Blue-collar jobs are growing at their fastest rate in more than 30 years, helping fuel a hiring boom in many small towns and rural areas that are strong supporters of President Donald Trump ahead of November’s mid-term elections.
Jobs in goods-producing industries — mining, construction, and manufacturing — grew 3.3 percent in the year preceding July, the best rate since 1984, according to a Washington Post analysis.
Blue-collar jobs, long a small and shrinking part of the U.S. economy, are now growing at a faster clip than those in America’s much larger service economy. Many factors collided to produce the blue-collar boom. Some are tied to short-term boom-and-bust cycles, but others may endure.
The rapid hiring in blue-collar sectors is delivering benefits to areas that turned out heavily for Trump in the 2016 election, according to the Brookings Institution, a shift from earlier in this expansion, when large and mid-sized cities enjoyed most of the gains.
The biggest drivers of the blue-collar hiring surge are the rebound in oil prices, the need to rebuild after disasters such as Hurricanes Irma and Harvey, and rising demand generated by a growing economy.
“I could work from sunup to sundown seven days a week,” said Steve Klebenow, a 30-year-old who owns and operates Gallatin Valley Welding in Churchill, Montana, a town of fewer than 900 people that had only two roads, one of them dirt, when he was growing up.
As wealthy families from California, Oregon and Washington flood into the area looking for mountain views and a lower cost of living, the region is transforming, and Klebenow is helping to build it.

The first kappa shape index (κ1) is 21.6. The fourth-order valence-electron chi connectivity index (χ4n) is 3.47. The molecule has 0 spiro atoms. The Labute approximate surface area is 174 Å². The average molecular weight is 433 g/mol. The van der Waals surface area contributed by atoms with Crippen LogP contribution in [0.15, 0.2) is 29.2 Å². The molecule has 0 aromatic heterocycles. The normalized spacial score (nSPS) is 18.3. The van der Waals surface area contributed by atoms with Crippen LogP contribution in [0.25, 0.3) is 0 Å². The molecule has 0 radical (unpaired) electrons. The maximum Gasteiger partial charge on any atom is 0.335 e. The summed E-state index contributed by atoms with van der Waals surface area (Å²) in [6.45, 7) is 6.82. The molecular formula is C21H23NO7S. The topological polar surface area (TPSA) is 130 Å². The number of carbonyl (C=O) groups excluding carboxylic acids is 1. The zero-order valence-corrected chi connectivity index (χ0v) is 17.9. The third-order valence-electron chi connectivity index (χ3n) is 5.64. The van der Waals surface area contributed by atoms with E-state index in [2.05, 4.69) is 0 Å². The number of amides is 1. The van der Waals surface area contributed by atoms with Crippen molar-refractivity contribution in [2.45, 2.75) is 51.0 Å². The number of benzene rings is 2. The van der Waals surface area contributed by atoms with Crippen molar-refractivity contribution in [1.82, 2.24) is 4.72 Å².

Klebenow started welding at the tail end of the housing boom, while he was still in high school. After the recession hit, he went to North Dakota to weld pipes and build bridges in the oil fields. He reckons his part of the country is a few years behind the economic cycle on the East Coast.
“All I know right now is that we’re all busy. It’s going to stay that way for a couple years, and then it’s going to go back down,” he said at the end of another 12-hour day.
Job gains in smaller towns and rural areas accelerated last year, and continued to build in early 2018.
Rural employment grew at an annualized rate of 5.1 percent in the first quarter. Smaller metro areas grew 5.0 percent. That’s significantly larger than the 4.1 percent growth seen in large urban areas that recovered earlier from the Great Recession, according to an analysis by the Brookings Institution’s Metropolitan Policy Program of a separate set of Labor Department data released on Wednesday.
In the past year, the economy has added 656,000 blue-collar jobs, compared with 1.7 million added in the services sector. But the rate of growth in blue-collar jobs is speeding up, while service-sector job growth has hovered around 1.3 percent over the past year.
“Small towns and rural America are finally winning a little,” said Mark Muro, a senior fellow at Brookings, but he added: “Very little of the favorable economic shift likely owes to President Trump’s erratic flailing and bluster.”
In a sign of revitalization in an area previously hit hard by the decline of coal and steel production, the Appalachian town of Ashland, Kentucky, recently broke ground on a new aluminum mill. Owned by Braidy Industries, the mill will eventually employ over 500 people.
Hiring has already started for construction positions, and the local community college is training people for the high-tech manufacturing jobs.